Another depressing facet of the Freedom House report is that the number of countries experiencing improvements in their democratic institutions has fallen radically of late. In 2006, the first year of the democratic recession, 56 countries moved toward greater freedom and democracy. Last year, only 25 did.
In the United States and much of Western Europe, the current crisis is mostly about what political scientists call “democratic backsliding”: the weakening of democratic institutions in countries that have long enjoyed them. But around the globe, the most striking aspect of the current moment may be “democratic despondency”: The number of countries aspiring to democracy has fallen to a record low.
At the end of the Cold War, all signs pointed in the direction of democracy. People around the world aspired to live the American dream—to experience the affluence portrayed in Hollywood movies as well as the freedoms enshrined in the Bill of Rights. Other Western democracies looked stable and successful, inspiring citizens of other countries who sought to be well governed to fight for a democracy of their own. And the United States was the world’s only superpower, limiting the geopolitical ambitions of dictators, and even providing them with an incentive to rule with a gloved fist.
The changes of the past three decades have fundamentally reduced the appeal of democracy. Those who are primarily interested in material wealth can now aspire to live in affluent autocracies such as China or the United Arab Emirates; for many citizens of the world’s poorest countries, the dream of living the good life is no longer synonymous with the dream of living in a democratic country. Many democracies are now rife with acrid divisions and face domestic challenges to their stability; this strain on democratic institutions is especially pronounced in the United States. And the power of the democratic world is being challenged by a rising China and a revanchist Russia; the world’s dictators can turn to resurgent authoritarian regimes for economic investments, military supplies, and international legitimacy.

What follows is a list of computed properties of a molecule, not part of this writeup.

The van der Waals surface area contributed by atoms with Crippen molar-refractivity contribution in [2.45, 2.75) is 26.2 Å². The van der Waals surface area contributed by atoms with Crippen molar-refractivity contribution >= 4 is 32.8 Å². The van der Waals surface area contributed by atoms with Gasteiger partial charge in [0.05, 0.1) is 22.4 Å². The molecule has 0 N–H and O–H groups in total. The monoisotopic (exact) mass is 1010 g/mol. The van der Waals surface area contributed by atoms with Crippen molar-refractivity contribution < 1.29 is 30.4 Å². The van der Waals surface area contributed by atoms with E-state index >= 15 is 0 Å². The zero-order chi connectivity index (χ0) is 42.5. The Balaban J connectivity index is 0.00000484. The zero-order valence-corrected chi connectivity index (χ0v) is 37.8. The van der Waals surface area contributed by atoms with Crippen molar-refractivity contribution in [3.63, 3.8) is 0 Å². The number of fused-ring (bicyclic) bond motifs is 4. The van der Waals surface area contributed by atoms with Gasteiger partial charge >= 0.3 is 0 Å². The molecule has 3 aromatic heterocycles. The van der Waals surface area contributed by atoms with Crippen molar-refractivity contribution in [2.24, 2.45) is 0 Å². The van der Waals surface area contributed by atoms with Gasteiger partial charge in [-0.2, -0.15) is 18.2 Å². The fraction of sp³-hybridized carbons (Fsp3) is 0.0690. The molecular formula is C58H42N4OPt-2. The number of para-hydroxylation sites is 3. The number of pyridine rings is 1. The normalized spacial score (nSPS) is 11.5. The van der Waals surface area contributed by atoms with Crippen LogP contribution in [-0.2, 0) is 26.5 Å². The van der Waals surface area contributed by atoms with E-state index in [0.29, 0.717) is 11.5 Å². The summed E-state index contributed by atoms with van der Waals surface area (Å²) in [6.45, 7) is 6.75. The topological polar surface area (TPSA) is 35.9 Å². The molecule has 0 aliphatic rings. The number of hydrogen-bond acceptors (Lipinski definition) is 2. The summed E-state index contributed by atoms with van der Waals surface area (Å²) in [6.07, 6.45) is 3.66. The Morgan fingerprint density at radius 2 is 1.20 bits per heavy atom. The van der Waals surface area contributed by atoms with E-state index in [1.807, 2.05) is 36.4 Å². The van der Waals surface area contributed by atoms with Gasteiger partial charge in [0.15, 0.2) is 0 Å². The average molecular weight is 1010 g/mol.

All of this helps explain why the world’s dictators are taking off their masks. Autocratic leaders from Myanmar to Nicaragua no longer feel constrained by the need to maintain some semblance of democratic legitimacy or appease the State Department. And those dictators, like Vladimir Putin, who also have significant military might at their disposal are now trying to remake the world order in their image.
As Russian troops advance toward Kyiv, democracy is no longer the only game on the global stage. And so the coming decades won’t just pit democracies against autocracies in key territorial battlegrounds like Ukraine. They will also pit the defenders of democracy against those who blatantly reject the supposed decadence of popular self-determination in the sphere of ideas.